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  • Manipis O Nakakalbo? Doctor Discusses Baby Hair Problems And When To Leave It Alone

    There's really no need to rush and make your baby's hair thicker while he's young.
    by Rachel Perez .
Manipis O Nakakalbo? Doctor Discusses Baby Hair Problems And When To Leave It Alone
PHOTO BY iStock
  • A mom who has recently given birth may be worried about two things related to hair: her hair falling out and her baby's thinning hair. Postpartum hair fall is a real concern, but the other one is more of a culture's imposition.

    Having thin or no hair at all at birth is more of a concern for parents of baby girls than boys. Many parents ask if shaving the baby's hair bald will make his or her tresses grow thicker. That, or they ask fellow parents if virgin coconut oil (VCO) or a special shampoo can help.

    Pediatrician Dr. Faith Buenaventura-Alcazaren, M.D., of Stratum Health, set the record straight On the first episode of Smart Parenting's How Po titled "How To Protect Your Newborn." You don't really have to make a fuss about your baby's hair, or lack thereof. 

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    "It's actually an old wives tale na 'pag kinalbo, kakapal, tapos n'un 'pag pinahiran, kakapal," Dr. Buenaventura said. "Walang fertilize sa buhok. Hindi natin siya mapapakapal using those things," she added. 

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    According to Dr. Buenaventursa, VCO may help with cradle cap, but it does not make your babies' locks grow faster or thicker. (Click here on what's best to do if your baby has cradle cap.)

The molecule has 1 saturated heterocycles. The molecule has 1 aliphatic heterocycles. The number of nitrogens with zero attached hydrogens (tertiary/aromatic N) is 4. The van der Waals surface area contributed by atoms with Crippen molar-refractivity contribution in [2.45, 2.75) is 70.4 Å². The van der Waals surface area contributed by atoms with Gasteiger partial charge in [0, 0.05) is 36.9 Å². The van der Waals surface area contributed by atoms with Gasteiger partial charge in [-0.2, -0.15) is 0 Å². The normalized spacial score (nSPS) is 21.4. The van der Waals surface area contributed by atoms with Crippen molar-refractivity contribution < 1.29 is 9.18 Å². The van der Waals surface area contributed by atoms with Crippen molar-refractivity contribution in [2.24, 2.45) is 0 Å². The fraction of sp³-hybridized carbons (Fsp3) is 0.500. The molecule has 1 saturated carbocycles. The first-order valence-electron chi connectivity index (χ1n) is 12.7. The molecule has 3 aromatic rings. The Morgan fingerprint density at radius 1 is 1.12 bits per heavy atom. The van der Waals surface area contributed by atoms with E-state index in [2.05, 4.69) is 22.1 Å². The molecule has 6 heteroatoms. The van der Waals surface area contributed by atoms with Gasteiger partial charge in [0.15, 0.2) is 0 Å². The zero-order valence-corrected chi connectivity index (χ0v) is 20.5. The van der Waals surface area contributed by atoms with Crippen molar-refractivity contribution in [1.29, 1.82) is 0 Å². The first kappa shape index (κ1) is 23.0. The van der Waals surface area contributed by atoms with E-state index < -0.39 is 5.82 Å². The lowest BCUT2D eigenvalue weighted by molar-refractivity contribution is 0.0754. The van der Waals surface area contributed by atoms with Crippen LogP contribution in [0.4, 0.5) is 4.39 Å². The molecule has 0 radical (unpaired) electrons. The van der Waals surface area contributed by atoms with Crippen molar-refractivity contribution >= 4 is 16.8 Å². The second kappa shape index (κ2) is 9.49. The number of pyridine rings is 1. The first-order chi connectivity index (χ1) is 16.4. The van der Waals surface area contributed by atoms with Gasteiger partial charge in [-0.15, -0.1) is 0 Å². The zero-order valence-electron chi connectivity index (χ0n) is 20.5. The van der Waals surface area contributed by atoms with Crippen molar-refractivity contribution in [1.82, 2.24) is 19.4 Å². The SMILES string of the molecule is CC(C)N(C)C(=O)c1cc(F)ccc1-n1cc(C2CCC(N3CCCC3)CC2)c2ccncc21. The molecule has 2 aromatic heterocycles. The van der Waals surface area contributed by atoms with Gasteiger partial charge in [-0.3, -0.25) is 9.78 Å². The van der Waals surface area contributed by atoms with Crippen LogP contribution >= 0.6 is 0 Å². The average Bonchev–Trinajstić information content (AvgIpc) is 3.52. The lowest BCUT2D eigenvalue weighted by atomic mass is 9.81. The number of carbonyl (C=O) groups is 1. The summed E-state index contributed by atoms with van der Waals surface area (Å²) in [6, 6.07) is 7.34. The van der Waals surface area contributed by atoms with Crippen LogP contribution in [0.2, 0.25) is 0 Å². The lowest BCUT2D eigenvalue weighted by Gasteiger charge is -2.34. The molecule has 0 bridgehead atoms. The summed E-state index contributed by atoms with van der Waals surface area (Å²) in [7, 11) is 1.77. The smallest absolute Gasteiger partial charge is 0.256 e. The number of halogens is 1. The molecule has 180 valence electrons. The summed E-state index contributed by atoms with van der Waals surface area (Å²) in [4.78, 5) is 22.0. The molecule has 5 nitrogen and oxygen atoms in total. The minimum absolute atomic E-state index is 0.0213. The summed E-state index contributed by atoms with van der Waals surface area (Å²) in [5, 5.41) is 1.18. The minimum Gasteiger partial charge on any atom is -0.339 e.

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    Infants' hair has their own life cycle

    There's no need to panic if your baby is not born with luscious locks or if you notice his or her hair thinning or having some bald spots. A baby's hair follicles have their own life cycle. "[Hair] has its own life cycle, and then it will assume the hair that comes with the genes," Dr. Buenaventure assured parents. 

    "[Babies'] hair really start out na kalbo, tapos n'un meron silang fuzzy hair [stage]. In fact, during infancy, magshe-shed pa 'yan e, makakalbo pa sila, and then tutubo na 'yun tunay na hair niya," she explained. "So 'wag tayong magmamadali para kumapal ang buhok ng bata," Dr. Buenaventura stressed.

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    The bald spots in your baby's head are due to the natural shedding of his or her hair. "'Yung iba kasi parating nakahiga 'yung baby, walang ibang position," Dr. Buenaventura described. An easy remedy, she suggests, is carrying your baby often and alternating his or her head positions when lying down and playing or looking at his or her toys. 

    The texture or thickness of your little one's natural tresses also depends on his genes. If in your family, you or your husband has curly hair, thin strands, or buhaghag hair, then these hair qualities may be acquired by your child as he or she grows.

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    What will happen to my baby if I shave his or her hair?

    As mentioned, shaving baby's hair bald is a myth ingrained in our Pinoy culture. Sometimes it's the lolos and the lolas who really insist on shaving a child's hair, say as he or she turns 1 year old, as part of the family's tradition. 

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    Dr. Buenaventura says shaving your baby's hair bald is not necessarily bad, but it's also unnecessary. Consider the risk of your baby getting nicks and cuts in the head from the razor and from being malikot. "'Pag nasugat e 'di lalong pa siyang at risk for skin infection," Dr. Buenaventura said. 

    To know more about Stratum Health Partners, visit Bit.ly/stratumhealth or follow them on Instagram and Facebook @stratumhealthpartners.

    Get exclusive access to Smart Parenting’s online webinars, expert talks, and lives! Register here and be the first to know about Smart Parenting Events.

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